Should I seperate the rooster and hens?

Discussion in 'Chicken Behaviors and Egglaying' started by bbecca, Aug 24, 2016.

  1. bbecca

    bbecca Chillin' With My Peeps

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    I have 5 week old chickens. One buff Orpington had turned into a rooster. He has not seemed over aggressive yet, I know it's still early. I really like him and don't want to get rid of him if I don't have to. But my main concern is I don't want fertile eggs when they start laying. Can I seperate him by himself? I was thinking of just letting him free range by himself ... or just put him along with one other BO hen into a different coup? Or is that too much for one hen to handle? Any other suggestions other than killing it would be greatly appreciated.
     
  2. ChickenCanoe

    ChickenCanoe Chicken Obsessed

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    There's no reason to separate him unless you want to feed him separately.
    What is the problem with fertile eggs? You would never know they were fertile unless you incubate them for 3 weeks.
    Keeping the eggs in the 90s F for a couple days will start them to develop but if you don't keep them hot, nothing will happen.
    How many pullets do you have?
     
  3. bbecca

    bbecca Chillin' With My Peeps

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    I have 6 pullets plus the Roo. I know people say it's ok to eat the fertile eggs and no difference but I personally am grossed out by the idea and can't get past it. Sorry! [​IMG]
     
  4. chickens really

    chickens really Overrun With Chickens

    Crazy....Get rid of the Rooster then.....He will do better rehomed....
     
  5. bbecca

    bbecca Chillin' With My Peeps

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    @chickens really I am a first time chicken owner and I'm just trying to figure out my options and was looking for an answer to the questions I posted instead of being called crazy.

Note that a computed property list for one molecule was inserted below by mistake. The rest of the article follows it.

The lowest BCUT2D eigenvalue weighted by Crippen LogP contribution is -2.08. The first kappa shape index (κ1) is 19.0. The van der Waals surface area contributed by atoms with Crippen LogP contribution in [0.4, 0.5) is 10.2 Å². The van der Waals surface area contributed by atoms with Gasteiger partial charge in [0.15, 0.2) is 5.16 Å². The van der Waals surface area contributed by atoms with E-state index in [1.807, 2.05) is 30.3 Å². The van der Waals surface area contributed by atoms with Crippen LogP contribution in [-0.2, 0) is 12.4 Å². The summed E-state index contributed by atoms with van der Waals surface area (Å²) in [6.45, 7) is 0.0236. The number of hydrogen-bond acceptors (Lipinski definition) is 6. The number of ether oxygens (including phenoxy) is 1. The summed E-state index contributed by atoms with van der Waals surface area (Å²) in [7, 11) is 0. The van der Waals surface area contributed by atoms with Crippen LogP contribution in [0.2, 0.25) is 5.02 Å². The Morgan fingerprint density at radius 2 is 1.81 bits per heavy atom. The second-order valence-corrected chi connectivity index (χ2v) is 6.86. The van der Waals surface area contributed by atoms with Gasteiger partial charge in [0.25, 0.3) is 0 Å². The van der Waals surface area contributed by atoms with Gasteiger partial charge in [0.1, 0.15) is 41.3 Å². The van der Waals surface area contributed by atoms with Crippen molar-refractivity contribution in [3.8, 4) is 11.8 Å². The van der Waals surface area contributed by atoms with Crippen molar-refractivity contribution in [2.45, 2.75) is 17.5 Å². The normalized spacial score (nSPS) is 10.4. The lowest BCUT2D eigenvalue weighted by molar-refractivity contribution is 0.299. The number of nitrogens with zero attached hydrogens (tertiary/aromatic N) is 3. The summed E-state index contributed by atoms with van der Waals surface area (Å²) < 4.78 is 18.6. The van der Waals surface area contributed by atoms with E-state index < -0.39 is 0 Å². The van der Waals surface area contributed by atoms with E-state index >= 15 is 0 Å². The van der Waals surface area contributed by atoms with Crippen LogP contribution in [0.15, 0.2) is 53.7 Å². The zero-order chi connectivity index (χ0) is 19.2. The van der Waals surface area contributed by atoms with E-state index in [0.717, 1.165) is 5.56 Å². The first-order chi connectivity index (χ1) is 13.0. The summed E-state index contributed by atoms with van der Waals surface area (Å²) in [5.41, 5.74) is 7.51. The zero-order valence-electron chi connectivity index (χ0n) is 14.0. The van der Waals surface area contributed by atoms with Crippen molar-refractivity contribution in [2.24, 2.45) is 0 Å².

6. sawilliams

    sawilliams Chillin' With My Peeps

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    You can separate him and give him a bachelor pad if you really want to keep him, but they are flock animals and he will be lonely. No I would not coop him with only 1 hen, he may over mate her causing stress, lots of visible feather damage and possibly injuries. If you really don't want fertile eggs, your best option is really to find him a new home. But as it was pointed out there is no difference in the eggs and it would take at least a few days of a hen sitting on eggs before there would be noticeable growth in a fertile egg. I mean really other then seeing then mate you wouldn't even know a fertile from an unfertile. But either way I don't have and can't have a rooster. And if and when i cam have a rooster i will not get a rooster unless I know I will be willing and able to butcher extra chickens, incase we have or let a hen hatch eggs. Because to many roosters are not good for the flock.
     
  7. bbecca

    bbecca Chillin' With My Peeps

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    @sawilliams thank you very much. i didn't realize this about the fertile eggs, until you and @ChickenCanoe mentioned it. Makes me rethink things, maybe I'll keep him as long as he doesn't get mean.
     
  8. chicks n roses

    chicks n roses Just Hatched

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    if you have a safe area then i would free range him i had a game that was like a yard ornament HAPPY. by the way i am so worried that a friend recieving a dozen eggs from me will get a developing egg... GROSS! I actually have cracked two in a year but i too dont want that .you are not crazy imho .and you are a good chicken momma to care about the !Goodluck and godspeed.
     
    Last edited: Aug 25, 2016
  9. bbecca

    bbecca Chillin' With My Peeps

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    @chicks n roses thank you. Yes that is exactly my worrys [​IMG]
     
  10. sawilliams

    sawilliams Chillin' With My Peeps

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    If you pick then up same day it won't be an issue. But if you leave for a weekend or have a girl trying to hide a nest anywhere other then the nesting boxes. You can look up candling eggs to know how to check. Otherwise if they are older then a day are 2 and your worried either of you have a broody give them to her to hatch or simple throw them out. I think eggs have to stay over 90 degrees for a few days before they start to develop. So as long as the girls aren't sitting on then the eggs shouldn't start to develop. I think an egg can set for almost a week with out a hen sitting on it and still produce a chick the day as an egg laid the same day the hen decided to sit. It's a safety for the flock so the mom doesn't abandoned near hatch chicks due to too much variety in hatch days. So even an egg that has been in the coop a few days as long as no one is trying to sit on eggs shouldn't show any development
     

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